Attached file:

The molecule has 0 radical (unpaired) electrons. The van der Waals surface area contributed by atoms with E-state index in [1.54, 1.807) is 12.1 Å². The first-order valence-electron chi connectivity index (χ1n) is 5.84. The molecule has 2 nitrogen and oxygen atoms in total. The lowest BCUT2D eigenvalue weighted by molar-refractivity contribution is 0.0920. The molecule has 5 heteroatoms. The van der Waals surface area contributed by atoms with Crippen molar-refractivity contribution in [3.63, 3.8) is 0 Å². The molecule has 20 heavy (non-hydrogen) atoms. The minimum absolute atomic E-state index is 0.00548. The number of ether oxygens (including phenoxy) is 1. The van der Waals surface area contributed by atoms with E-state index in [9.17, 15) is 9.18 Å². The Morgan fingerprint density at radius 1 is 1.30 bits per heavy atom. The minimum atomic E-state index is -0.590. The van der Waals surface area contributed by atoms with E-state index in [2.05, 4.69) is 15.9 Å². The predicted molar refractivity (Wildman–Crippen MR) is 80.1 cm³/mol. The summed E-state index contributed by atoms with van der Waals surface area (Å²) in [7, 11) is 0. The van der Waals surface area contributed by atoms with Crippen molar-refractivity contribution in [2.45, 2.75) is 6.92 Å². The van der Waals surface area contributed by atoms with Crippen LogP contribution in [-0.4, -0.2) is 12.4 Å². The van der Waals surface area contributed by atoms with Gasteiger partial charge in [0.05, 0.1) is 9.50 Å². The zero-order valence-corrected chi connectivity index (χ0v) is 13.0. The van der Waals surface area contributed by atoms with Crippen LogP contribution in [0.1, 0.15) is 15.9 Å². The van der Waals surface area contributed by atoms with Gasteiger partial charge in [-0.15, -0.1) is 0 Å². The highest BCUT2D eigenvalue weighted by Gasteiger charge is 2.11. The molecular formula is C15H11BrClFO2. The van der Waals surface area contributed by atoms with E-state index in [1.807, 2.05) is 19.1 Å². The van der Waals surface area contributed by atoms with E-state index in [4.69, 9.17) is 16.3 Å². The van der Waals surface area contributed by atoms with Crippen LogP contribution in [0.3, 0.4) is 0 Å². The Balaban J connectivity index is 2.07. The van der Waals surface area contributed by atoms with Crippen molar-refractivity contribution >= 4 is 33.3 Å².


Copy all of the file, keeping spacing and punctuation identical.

The molecule has 0 radical (unpaired) electrons. The van der Waals surface area contributed by atoms with E-state index in [1.54, 1.807) is 12.1 Å². The first-order valence-electron chi connectivity index (χ1n) is 5.84. The molecule has 2 nitrogen and oxygen atoms in total. The lowest BCUT2D eigenvalue weighted by molar-refractivity contribution is 0.0920. The molecule has 5 heteroatoms. The van der Waals surface area contributed by atoms with Crippen molar-refractivity contribution in [3.63, 3.8) is 0 Å². The molecule has 20 heavy (non-hydrogen) atoms. The minimum absolute atomic E-state index is 0.00548. The number of ether oxygens (including phenoxy) is 1. The van der Waals surface area contributed by atoms with E-state index in [9.17, 15) is 9.18 Å². The Morgan fingerprint density at radius 1 is 1.30 bits per heavy atom. The minimum atomic E-state index is -0.590. The van der Waals surface area contributed by atoms with E-state index in [2.05, 4.69) is 15.9 Å². The predicted molar refractivity (Wildman–Crippen MR) is 80.1 cm³/mol. The summed E-state index contributed by atoms with van der Waals surface area (Å²) in [7, 11) is 0. The van der Waals surface area contributed by atoms with Crippen molar-refractivity contribution in [2.45, 2.75) is 6.92 Å². The van der Waals surface area contributed by atoms with Crippen LogP contribution in [-0.4, -0.2) is 12.4 Å². The van der Waals surface area contributed by atoms with Gasteiger partial charge in [0.05, 0.1) is 9.50 Å². The zero-order valence-corrected chi connectivity index (χ0v) is 13.0. The van der Waals surface area contributed by atoms with Crippen LogP contribution in [0.1, 0.15) is 15.9 Å². The van der Waals surface area contributed by atoms with Gasteiger partial charge in [-0.15, -0.1) is 0 Å². The highest BCUT2D eigenvalue weighted by Gasteiger charge is 2.11. The molecular formula is C15H11BrClFO2. The van der Waals surface area contributed by atoms with E-state index in [1.807, 2.05) is 19.1 Å². The van der Waals surface area contributed by atoms with E-state index in [4.69, 9.17) is 16.3 Å². The van der Waals surface area contributed by atoms with Crippen LogP contribution in [0.3, 0.4) is 0 Å². The Balaban J connectivity index is 2.07. The van der Waals surface area contributed by atoms with Crippen molar-refractivity contribution >= 4 is 33.3 Å².